In my own regiment, the Royal Irish, this feeling of clan identity is important: men would rather die than be thought of as shirkers. When one of my soldiers expressed doubt about crossing the border into Iraq in March 2003, I agreed it might be better for him to remain behind. I had already said that I wanted no man by my side who did not want to be there. With Sir Colin Campbell’s threat at Sevastopol to “post the name of any man that ran on the door of his kirk” in mind, I warned the men that it would be on their mothers queuing at the Co-op that the real shame would fall. It was the soldier’s brother and his friends in the battalion who insisted that he go, to protect the regiment and the family’s honour; one and the same. And so he went.
There is another benefit of the old system that is as important as fighting well in the face of the enemy. When my grandfather returned from the horrors of the First World War, there were no combat stress charities to help ease the scars of what he had seen. Therapy was delivered by the regiment: neighbours and family, folk who had been there. Right up to the modern day, this benefit has been of huge value to those lucky enough to be in one of these regiments. Even today, the wives of the Argyll and Sutherland Highlanders who live in Canterbury (and some wits describe it as being 320 miles behind enemy lines) rely on other Army wives when they arrive to settle in. An effective, volunteer – and free – welfare service that works. It’s a rare thing.
My own belief is that poor regional recruiting has been exacerbated by Labour’s reforms. The evidence is there. The Royal Irish retain their identity (and are even oversubscribed) as boys follow friends and neighbours. Meanwhile, the new regiments struggle to recruit. As the informal welfare system both in the barracks and back in the home towns is eroded, wives urge husbands to leave the Army and return home. Charities such as Combat Stress are overwhelmed by ex-soldiers in grim circumstances and where jobs are few.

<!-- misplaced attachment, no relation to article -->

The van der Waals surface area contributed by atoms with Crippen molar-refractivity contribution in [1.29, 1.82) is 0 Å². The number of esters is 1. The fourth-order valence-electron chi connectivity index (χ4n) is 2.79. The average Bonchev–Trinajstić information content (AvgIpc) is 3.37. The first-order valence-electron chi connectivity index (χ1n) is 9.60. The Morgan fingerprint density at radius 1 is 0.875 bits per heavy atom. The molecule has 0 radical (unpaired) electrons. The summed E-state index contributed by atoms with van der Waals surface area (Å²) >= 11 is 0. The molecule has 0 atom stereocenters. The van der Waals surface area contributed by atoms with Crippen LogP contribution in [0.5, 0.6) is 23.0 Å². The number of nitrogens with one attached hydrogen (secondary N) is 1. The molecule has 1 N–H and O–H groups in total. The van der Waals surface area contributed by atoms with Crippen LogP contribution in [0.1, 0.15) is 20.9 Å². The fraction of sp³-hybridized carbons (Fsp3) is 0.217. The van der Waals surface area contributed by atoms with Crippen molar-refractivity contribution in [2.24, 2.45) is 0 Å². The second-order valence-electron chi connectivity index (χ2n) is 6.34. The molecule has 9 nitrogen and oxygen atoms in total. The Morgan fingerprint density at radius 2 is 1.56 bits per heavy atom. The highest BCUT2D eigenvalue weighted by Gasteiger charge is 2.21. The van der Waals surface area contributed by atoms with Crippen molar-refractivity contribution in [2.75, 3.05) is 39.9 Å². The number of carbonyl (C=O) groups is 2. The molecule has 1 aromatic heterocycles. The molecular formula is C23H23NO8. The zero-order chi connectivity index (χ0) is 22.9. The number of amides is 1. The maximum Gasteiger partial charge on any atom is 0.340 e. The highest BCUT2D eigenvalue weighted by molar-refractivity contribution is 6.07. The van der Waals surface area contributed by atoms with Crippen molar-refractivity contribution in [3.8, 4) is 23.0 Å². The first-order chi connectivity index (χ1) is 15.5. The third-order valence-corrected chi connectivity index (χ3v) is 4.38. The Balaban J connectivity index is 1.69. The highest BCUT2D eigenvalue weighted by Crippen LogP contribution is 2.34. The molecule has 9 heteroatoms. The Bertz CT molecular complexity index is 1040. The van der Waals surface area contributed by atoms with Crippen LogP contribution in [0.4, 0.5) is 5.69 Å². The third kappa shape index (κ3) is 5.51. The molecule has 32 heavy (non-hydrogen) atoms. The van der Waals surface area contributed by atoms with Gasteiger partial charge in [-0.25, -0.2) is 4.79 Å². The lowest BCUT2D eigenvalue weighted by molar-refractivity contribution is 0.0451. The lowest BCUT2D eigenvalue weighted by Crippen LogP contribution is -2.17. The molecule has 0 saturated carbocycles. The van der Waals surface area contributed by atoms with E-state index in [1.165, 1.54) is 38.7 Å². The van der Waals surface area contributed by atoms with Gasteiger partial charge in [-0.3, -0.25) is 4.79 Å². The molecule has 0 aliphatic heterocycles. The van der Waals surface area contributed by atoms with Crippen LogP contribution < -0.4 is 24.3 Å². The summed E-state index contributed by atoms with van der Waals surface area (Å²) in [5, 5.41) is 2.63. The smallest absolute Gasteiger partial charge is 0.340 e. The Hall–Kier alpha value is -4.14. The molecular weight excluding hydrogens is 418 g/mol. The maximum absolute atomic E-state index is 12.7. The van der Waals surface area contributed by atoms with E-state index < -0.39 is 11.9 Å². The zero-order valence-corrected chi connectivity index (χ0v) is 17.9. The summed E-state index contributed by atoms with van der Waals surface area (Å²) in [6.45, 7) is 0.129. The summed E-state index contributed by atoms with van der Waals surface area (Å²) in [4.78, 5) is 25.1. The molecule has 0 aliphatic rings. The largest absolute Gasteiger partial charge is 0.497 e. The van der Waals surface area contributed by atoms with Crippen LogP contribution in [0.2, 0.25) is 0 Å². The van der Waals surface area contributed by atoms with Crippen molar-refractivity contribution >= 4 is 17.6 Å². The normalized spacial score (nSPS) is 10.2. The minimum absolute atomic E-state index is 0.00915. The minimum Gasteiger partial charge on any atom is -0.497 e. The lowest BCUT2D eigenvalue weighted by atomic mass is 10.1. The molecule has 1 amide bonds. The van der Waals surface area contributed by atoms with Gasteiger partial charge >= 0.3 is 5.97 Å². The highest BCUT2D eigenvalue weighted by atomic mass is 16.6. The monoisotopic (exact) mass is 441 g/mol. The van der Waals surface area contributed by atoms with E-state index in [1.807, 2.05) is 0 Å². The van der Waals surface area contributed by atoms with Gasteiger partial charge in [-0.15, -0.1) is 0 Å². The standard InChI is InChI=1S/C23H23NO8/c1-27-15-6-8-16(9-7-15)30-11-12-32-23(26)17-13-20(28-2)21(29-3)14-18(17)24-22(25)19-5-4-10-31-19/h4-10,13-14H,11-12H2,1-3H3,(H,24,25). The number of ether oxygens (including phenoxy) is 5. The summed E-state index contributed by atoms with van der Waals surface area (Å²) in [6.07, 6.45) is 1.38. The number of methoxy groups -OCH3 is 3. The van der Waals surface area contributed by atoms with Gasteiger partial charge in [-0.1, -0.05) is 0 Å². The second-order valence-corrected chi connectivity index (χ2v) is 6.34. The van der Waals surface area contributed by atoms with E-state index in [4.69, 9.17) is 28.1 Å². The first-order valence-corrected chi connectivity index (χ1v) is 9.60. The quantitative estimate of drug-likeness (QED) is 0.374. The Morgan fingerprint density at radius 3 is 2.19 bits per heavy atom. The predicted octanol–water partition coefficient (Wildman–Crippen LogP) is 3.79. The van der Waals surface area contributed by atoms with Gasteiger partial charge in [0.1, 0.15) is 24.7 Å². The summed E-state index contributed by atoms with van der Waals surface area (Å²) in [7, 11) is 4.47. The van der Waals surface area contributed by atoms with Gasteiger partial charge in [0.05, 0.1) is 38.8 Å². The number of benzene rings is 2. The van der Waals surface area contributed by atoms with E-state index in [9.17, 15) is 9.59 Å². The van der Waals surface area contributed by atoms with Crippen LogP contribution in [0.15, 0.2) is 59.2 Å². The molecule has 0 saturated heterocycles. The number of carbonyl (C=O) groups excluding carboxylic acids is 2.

Admittedly, there is pressure on the Government and the military command to reduce costs. Sir Peter Wall, who is recognised as probably the best chief of the general staff of recent years, must play the hand he has been given. His duty is to deliver military effect within a tight budget, and at least there is no political agenda at play any more – at least in uniform. But with the coffers empty, the options are stark. We could carry on down this path, but there has to be recognition that we have become too European. An answer might be a US-style GI bill to protect servicemen and offer incentives for service, such as education and preferential health care. The alternative is to retain the regimental system but have fewer regiments. The question then is, “Who will jump and who needs pushing?” One thing is for sure, the traditional regiment has had its day.
British luvvies' anti-Israel stance achieves nothing
by Brendan O'Neill
A NEW ailment is spreading through the chattering classes. Symptoms include an aversion to art or literature created in Israel, an intolerance of all foodstuffs produced in Israel, and an allergy to the Israeli flag, the Israeli football team and Israeli professors. If you or any of your friends have those symptoms, get help: it is possible you're suffering from Israel Sensitivity Disorder.
This most middle-class of maladies is widespread in respectable circles. It has flared up very badly in Britain during the past week, with some of the most prominent carriers seeking to keep an Israeli theatre company off this sceptred isle.
Habima, Israel's national theatre company, is due to perform at the World Shakespeare Festival at London's famous Globe Theatre. Theatre troupes from every corner of the earth will be there, including from the new nation of South Sudan (whose actors will perform Cymbeline in Juba Arabic) and from New Zealand (in the first Maori-language performance of Troilus and Cressida). Some authoritarian states are involved, too, including China and Zimbabwe.
But it is Habima's involvement, and Habima's involvement alone, that has riled Britain's luvvies and liberals. In a letter to The Guardian, actress Emma Thompson and others said they were "dismayed" at the inclusion of Habima in this global festival. Apparently, by inviting Habima, the Globe is "associating itself with policies of exclusion practised by the Israeli state".
That is, it is infecting itself with the Israeli toxin; it is failing in its duty to keep itself clean of any contact with Israel and Israeli artists, as every member of decent society apparently must now do.